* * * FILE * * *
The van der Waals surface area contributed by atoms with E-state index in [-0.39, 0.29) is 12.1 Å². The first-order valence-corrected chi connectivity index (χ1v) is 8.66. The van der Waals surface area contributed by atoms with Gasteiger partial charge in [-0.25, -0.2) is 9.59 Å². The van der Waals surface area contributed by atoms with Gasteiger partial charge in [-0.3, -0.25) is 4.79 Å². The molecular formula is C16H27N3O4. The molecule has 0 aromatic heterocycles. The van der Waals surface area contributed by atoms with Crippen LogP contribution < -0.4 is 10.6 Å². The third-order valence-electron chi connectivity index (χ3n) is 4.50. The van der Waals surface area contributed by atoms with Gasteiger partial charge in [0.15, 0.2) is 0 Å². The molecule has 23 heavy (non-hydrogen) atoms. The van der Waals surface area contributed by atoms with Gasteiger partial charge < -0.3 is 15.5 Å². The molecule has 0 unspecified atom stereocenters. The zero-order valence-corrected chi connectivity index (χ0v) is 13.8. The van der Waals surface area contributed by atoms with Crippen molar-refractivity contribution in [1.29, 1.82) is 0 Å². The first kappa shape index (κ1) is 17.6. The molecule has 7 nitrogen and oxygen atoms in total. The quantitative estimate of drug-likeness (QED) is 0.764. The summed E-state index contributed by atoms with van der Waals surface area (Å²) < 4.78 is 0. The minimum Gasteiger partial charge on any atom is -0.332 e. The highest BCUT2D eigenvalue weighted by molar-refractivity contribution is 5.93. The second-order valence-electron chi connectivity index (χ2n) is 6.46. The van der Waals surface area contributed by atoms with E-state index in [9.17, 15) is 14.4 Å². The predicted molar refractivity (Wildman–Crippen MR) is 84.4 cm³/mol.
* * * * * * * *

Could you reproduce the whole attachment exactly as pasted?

The van der Waals surface area contributed by atoms with E-state index in [-0.39, 0.29) is 12.1 Å². The first-order valence-corrected chi connectivity index (χ1v) is 8.66. The van der Waals surface area contributed by atoms with Gasteiger partial charge in [-0.25, -0.2) is 9.59 Å². The van der Waals surface area contributed by atoms with Gasteiger partial charge in [-0.3, -0.25) is 4.79 Å². The molecular formula is C16H27N3O4. The molecule has 0 aromatic heterocycles. The van der Waals surface area contributed by atoms with Crippen LogP contribution < -0.4 is 10.6 Å². The third-order valence-electron chi connectivity index (χ3n) is 4.50. The van der Waals surface area contributed by atoms with Gasteiger partial charge in [0.15, 0.2) is 0 Å². The molecule has 23 heavy (non-hydrogen) atoms. The van der Waals surface area contributed by atoms with Gasteiger partial charge < -0.3 is 15.5 Å². The molecule has 0 unspecified atom stereocenters. The zero-order valence-corrected chi connectivity index (χ0v) is 13.8. The van der Waals surface area contributed by atoms with Crippen molar-refractivity contribution in [1.29, 1.82) is 0 Å². The first kappa shape index (κ1) is 17.6. The molecule has 7 nitrogen and oxygen atoms in total. The quantitative estimate of drug-likeness (QED) is 0.764. The summed E-state index contributed by atoms with van der Waals surface area (Å²) < 4.78 is 0. The minimum Gasteiger partial charge on any atom is -0.332 e. The highest BCUT2D eigenvalue weighted by molar-refractivity contribution is 5.93. The second-order valence-electron chi connectivity index (χ2n) is 6.46. The van der Waals surface area contributed by atoms with E-state index in [9.17, 15) is 14.4 Å². The predicted molar refractivity (Wildman–Crippen MR) is 84.4 cm³/mol.